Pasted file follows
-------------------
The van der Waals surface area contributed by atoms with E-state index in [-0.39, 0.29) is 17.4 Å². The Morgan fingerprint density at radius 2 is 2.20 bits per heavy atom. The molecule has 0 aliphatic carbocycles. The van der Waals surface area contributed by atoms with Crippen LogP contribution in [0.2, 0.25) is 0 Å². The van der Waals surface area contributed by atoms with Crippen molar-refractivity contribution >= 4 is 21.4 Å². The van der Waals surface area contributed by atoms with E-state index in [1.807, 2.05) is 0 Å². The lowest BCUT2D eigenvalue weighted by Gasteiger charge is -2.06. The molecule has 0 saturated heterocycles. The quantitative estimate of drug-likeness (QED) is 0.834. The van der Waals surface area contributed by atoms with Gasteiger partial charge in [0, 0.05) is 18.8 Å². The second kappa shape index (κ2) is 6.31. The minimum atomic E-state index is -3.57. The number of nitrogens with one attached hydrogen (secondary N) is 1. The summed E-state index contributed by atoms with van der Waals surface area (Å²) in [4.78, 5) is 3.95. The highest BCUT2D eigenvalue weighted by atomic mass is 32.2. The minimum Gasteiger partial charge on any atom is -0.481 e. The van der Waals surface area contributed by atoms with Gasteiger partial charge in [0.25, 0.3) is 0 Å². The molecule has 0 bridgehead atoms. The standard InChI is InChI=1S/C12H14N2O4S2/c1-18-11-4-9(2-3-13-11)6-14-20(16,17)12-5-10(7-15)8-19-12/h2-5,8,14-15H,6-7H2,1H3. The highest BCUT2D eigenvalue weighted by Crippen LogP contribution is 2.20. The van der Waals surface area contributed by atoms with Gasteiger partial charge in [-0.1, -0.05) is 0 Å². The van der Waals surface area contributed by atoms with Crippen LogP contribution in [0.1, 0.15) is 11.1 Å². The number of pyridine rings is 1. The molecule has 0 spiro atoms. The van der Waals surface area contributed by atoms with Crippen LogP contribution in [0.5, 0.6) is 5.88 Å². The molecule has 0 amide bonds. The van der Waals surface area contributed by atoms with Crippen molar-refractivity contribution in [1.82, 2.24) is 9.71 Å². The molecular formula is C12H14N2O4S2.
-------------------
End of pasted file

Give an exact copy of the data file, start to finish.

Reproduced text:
The van der Waals surface area contributed by atoms with E-state index in [-0.39, 0.29) is 17.4 Å². The Morgan fingerprint density at radius 2 is 2.20 bits per heavy atom. The molecule has 0 aliphatic carbocycles. The van der Waals surface area contributed by atoms with Crippen LogP contribution in [0.2, 0.25) is 0 Å². The van der Waals surface area contributed by atoms with Crippen molar-refractivity contribution >= 4 is 21.4 Å². The van der Waals surface area contributed by atoms with E-state index in [1.807, 2.05) is 0 Å². The lowest BCUT2D eigenvalue weighted by Gasteiger charge is -2.06. The molecule has 0 saturated heterocycles. The quantitative estimate of drug-likeness (QED) is 0.834. The van der Waals surface area contributed by atoms with Gasteiger partial charge in [0, 0.05) is 18.8 Å². The second kappa shape index (κ2) is 6.31. The minimum atomic E-state index is -3.57. The number of nitrogens with one attached hydrogen (secondary N) is 1. The summed E-state index contributed by atoms with van der Waals surface area (Å²) in [4.78, 5) is 3.95. The highest BCUT2D eigenvalue weighted by atomic mass is 32.2. The minimum Gasteiger partial charge on any atom is -0.481 e. The van der Waals surface area contributed by atoms with Gasteiger partial charge in [0.25, 0.3) is 0 Å². The molecule has 0 bridgehead atoms. The standard InChI is InChI=1S/C12H14N2O4S2/c1-18-11-4-9(2-3-13-11)6-14-20(16,17)12-5-10(7-15)8-19-12/h2-5,8,14-15H,6-7H2,1H3. The highest BCUT2D eigenvalue weighted by Crippen LogP contribution is 2.20. The van der Waals surface area contributed by atoms with Gasteiger partial charge in [-0.1, -0.05) is 0 Å². The van der Waals surface area contributed by atoms with Crippen LogP contribution in [0.1, 0.15) is 11.1 Å². The number of pyridine rings is 1. The molecule has 0 spiro atoms. The van der Waals surface area contributed by atoms with Crippen LogP contribution in [0.5, 0.6) is 5.88 Å². The molecule has 0 amide bonds. The van der Waals surface area contributed by atoms with Crippen molar-refractivity contribution in [1.82, 2.24) is 9.71 Å². The molecular formula is C12H14N2O4S2.